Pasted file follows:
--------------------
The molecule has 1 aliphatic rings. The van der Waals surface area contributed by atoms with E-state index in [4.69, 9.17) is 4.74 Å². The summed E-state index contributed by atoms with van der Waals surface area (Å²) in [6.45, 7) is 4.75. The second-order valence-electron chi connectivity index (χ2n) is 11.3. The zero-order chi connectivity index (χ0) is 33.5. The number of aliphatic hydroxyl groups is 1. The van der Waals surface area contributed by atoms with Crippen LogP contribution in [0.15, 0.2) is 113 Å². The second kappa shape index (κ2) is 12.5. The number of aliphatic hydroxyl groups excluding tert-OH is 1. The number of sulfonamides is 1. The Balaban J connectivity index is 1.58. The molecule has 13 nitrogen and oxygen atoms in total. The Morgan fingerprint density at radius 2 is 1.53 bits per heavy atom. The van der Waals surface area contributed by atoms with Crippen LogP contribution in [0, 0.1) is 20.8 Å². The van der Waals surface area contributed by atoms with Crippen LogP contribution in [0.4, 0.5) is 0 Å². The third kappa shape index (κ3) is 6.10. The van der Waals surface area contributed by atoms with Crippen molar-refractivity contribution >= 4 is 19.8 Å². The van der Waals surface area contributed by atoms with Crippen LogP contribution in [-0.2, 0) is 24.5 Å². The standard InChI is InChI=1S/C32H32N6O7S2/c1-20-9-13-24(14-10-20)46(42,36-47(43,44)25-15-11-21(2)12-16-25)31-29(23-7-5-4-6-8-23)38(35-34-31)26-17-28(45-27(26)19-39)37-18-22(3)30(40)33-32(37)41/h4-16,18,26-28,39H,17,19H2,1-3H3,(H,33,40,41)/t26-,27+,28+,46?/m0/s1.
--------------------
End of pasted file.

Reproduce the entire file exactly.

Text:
The molecule has 1 aliphatic rings. The van der Waals surface area contributed by atoms with E-state index in [4.69, 9.17) is 4.74 Å². The summed E-state index contributed by atoms with van der Waals surface area (Å²) in [6.45, 7) is 4.75. The second-order valence-electron chi connectivity index (χ2n) is 11.3. The zero-order chi connectivity index (χ0) is 33.5. The number of aliphatic hydroxyl groups is 1. The van der Waals surface area contributed by atoms with Crippen LogP contribution in [0.15, 0.2) is 113 Å². The second kappa shape index (κ2) is 12.5. The number of aliphatic hydroxyl groups excluding tert-OH is 1. The number of sulfonamides is 1. The Balaban J connectivity index is 1.58. The molecule has 13 nitrogen and oxygen atoms in total. The Morgan fingerprint density at radius 2 is 1.53 bits per heavy atom. The van der Waals surface area contributed by atoms with Crippen LogP contribution in [0, 0.1) is 20.8 Å². The van der Waals surface area contributed by atoms with Crippen LogP contribution in [0.4, 0.5) is 0 Å². The third kappa shape index (κ3) is 6.10. The van der Waals surface area contributed by atoms with Crippen molar-refractivity contribution >= 4 is 19.8 Å². The van der Waals surface area contributed by atoms with Crippen LogP contribution in [-0.2, 0) is 24.5 Å². The standard InChI is InChI=1S/C32H32N6O7S2/c1-20-9-13-24(14-10-20)46(42,36-47(43,44)25-15-11-21(2)12-16-25)31-29(23-7-5-4-6-8-23)38(35-34-31)26-17-28(45-27(26)19-39)37-18-22(3)30(40)33-32(37)41/h4-16,18,26-28,39H,17,19H2,1-3H3,(H,33,40,41)/t26-,27+,28+,46?/m0/s1.